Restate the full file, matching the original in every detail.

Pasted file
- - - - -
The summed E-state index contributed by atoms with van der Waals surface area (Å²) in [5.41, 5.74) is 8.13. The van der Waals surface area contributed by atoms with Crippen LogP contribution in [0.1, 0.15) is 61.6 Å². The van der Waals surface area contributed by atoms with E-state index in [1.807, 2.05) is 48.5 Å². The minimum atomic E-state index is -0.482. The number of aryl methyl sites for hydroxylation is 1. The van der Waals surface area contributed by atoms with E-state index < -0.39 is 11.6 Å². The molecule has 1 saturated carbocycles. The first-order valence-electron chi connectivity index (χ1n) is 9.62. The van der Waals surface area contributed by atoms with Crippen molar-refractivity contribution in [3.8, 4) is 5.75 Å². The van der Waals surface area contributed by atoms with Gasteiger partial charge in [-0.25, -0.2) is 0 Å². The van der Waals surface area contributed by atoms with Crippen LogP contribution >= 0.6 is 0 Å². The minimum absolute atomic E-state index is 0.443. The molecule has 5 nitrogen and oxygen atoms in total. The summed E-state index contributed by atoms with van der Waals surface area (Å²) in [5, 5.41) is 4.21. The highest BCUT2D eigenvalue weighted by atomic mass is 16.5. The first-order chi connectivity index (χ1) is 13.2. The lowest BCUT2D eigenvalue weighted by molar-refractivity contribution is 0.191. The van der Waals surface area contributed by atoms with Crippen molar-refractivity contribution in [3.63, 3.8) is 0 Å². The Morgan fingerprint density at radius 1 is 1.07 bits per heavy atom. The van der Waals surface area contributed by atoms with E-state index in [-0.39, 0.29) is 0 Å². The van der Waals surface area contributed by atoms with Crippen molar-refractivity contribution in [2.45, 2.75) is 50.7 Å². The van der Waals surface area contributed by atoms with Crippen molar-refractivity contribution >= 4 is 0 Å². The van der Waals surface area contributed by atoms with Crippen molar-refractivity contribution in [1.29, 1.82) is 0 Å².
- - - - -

The summed E-state index contributed by atoms with van der Waals surface area (Å²) in [5.41, 5.74) is 8.13. The van der Waals surface area contributed by atoms with Crippen LogP contribution in [0.1, 0.15) is 61.6 Å². The van der Waals surface area contributed by atoms with E-state index in [1.807, 2.05) is 48.5 Å². The minimum atomic E-state index is -0.482. The number of aryl methyl sites for hydroxylation is 1. The van der Waals surface area contributed by atoms with E-state index < -0.39 is 11.6 Å². The molecule has 1 saturated carbocycles. The first-order valence-electron chi connectivity index (χ1n) is 9.62. The van der Waals surface area contributed by atoms with Crippen molar-refractivity contribution in [3.8, 4) is 5.75 Å². The van der Waals surface area contributed by atoms with Gasteiger partial charge in [-0.25, -0.2) is 0 Å². The van der Waals surface area contributed by atoms with Crippen LogP contribution >= 0.6 is 0 Å². The minimum absolute atomic E-state index is 0.443. The molecule has 5 nitrogen and oxygen atoms in total. The summed E-state index contributed by atoms with van der Waals surface area (Å²) in [5, 5.41) is 4.21. The highest BCUT2D eigenvalue weighted by atomic mass is 16.5. The first-order chi connectivity index (χ1) is 13.2. The lowest BCUT2D eigenvalue weighted by molar-refractivity contribution is 0.191. The van der Waals surface area contributed by atoms with Crippen molar-refractivity contribution in [3.63, 3.8) is 0 Å². The Morgan fingerprint density at radius 1 is 1.07 bits per heavy atom. The van der Waals surface area contributed by atoms with E-state index in [-0.39, 0.29) is 0 Å². The van der Waals surface area contributed by atoms with Crippen molar-refractivity contribution in [2.45, 2.75) is 50.7 Å². The van der Waals surface area contributed by atoms with Crippen molar-refractivity contribution >= 4 is 0 Å². The van der Waals surface area contributed by atoms with Crippen molar-refractivity contribution in [1.29, 1.82) is 0 Å².